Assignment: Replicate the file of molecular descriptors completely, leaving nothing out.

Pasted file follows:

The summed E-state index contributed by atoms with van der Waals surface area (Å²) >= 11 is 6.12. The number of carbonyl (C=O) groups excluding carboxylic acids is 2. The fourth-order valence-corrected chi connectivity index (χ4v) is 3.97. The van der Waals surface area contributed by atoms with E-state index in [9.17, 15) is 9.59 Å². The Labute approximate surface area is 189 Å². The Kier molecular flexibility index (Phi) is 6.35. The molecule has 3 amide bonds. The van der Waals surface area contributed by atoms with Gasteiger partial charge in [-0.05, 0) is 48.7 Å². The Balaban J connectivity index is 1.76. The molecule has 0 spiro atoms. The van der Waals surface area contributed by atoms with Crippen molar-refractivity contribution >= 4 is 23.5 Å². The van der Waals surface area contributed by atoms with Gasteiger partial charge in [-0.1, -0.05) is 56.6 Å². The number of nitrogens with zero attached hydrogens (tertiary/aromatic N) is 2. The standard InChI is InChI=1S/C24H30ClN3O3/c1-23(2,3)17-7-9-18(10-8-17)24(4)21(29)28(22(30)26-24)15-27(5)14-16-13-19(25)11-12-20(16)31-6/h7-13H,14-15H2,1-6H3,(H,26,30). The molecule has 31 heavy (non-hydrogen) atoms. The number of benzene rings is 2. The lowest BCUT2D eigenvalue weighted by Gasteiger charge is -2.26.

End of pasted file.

The summed E-state index contributed by atoms with van der Waals surface area (Å²) >= 11 is 6.12. The number of carbonyl (C=O) groups excluding carboxylic acids is 2. The fourth-order valence-corrected chi connectivity index (χ4v) is 3.97. The van der Waals surface area contributed by atoms with E-state index in [9.17, 15) is 9.59 Å². The Labute approximate surface area is 189 Å². The Kier molecular flexibility index (Phi) is 6.35. The molecule has 3 amide bonds. The van der Waals surface area contributed by atoms with Gasteiger partial charge in [-0.05, 0) is 48.7 Å². The Balaban J connectivity index is 1.76. The molecule has 0 spiro atoms. The van der Waals surface area contributed by atoms with Crippen molar-refractivity contribution >= 4 is 23.5 Å². The van der Waals surface area contributed by atoms with Gasteiger partial charge in [-0.1, -0.05) is 56.6 Å². The number of nitrogens with zero attached hydrogens (tertiary/aromatic N) is 2. The standard InChI is InChI=1S/C24H30ClN3O3/c1-23(2,3)17-7-9-18(10-8-17)24(4)21(29)28(22(30)26-24)15-27(5)14-16-13-19(25)11-12-20(16)31-6/h7-13H,14-15H2,1-6H3,(H,26,30). The molecule has 31 heavy (non-hydrogen) atoms. The number of benzene rings is 2. The lowest BCUT2D eigenvalue weighted by Gasteiger charge is -2.26.